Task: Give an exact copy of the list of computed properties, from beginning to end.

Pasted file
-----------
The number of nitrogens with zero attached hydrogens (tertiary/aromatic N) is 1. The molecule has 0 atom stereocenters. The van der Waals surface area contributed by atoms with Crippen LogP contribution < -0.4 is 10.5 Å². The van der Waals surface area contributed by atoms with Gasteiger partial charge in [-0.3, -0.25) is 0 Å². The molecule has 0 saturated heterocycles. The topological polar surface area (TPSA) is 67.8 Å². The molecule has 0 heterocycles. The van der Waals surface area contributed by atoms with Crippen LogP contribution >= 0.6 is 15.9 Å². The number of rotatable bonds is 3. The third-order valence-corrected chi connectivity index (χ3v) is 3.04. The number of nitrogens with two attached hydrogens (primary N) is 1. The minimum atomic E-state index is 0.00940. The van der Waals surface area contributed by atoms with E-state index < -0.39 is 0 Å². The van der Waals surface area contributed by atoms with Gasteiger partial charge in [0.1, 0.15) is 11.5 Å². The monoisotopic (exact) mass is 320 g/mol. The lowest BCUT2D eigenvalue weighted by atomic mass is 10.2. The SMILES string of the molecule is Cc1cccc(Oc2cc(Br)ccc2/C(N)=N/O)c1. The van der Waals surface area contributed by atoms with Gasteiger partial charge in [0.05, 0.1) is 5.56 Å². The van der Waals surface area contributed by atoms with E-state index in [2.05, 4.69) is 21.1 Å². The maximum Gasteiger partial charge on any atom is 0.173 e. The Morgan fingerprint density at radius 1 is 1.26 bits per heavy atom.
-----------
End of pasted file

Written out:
The number of nitrogens with zero attached hydrogens (tertiary/aromatic N) is 1. The molecule has 0 atom stereocenters. The van der Waals surface area contributed by atoms with Crippen LogP contribution < -0.4 is 10.5 Å². The van der Waals surface area contributed by atoms with Gasteiger partial charge in [-0.3, -0.25) is 0 Å². The molecule has 0 saturated heterocycles. The topological polar surface area (TPSA) is 67.8 Å². The molecule has 0 heterocycles. The van der Waals surface area contributed by atoms with Crippen LogP contribution >= 0.6 is 15.9 Å². The number of rotatable bonds is 3. The third-order valence-corrected chi connectivity index (χ3v) is 3.04. The number of nitrogens with two attached hydrogens (primary N) is 1. The minimum atomic E-state index is 0.00940. The van der Waals surface area contributed by atoms with E-state index < -0.39 is 0 Å². The van der Waals surface area contributed by atoms with Gasteiger partial charge in [0.1, 0.15) is 11.5 Å². The monoisotopic (exact) mass is 320 g/mol. The lowest BCUT2D eigenvalue weighted by atomic mass is 10.2. The SMILES string of the molecule is Cc1cccc(Oc2cc(Br)ccc2/C(N)=N/O)c1. The van der Waals surface area contributed by atoms with Gasteiger partial charge in [0.05, 0.1) is 5.56 Å². The van der Waals surface area contributed by atoms with E-state index in [2.05, 4.69) is 21.1 Å². The maximum Gasteiger partial charge on any atom is 0.173 e. The Morgan fingerprint density at radius 1 is 1.26 bits per heavy atom.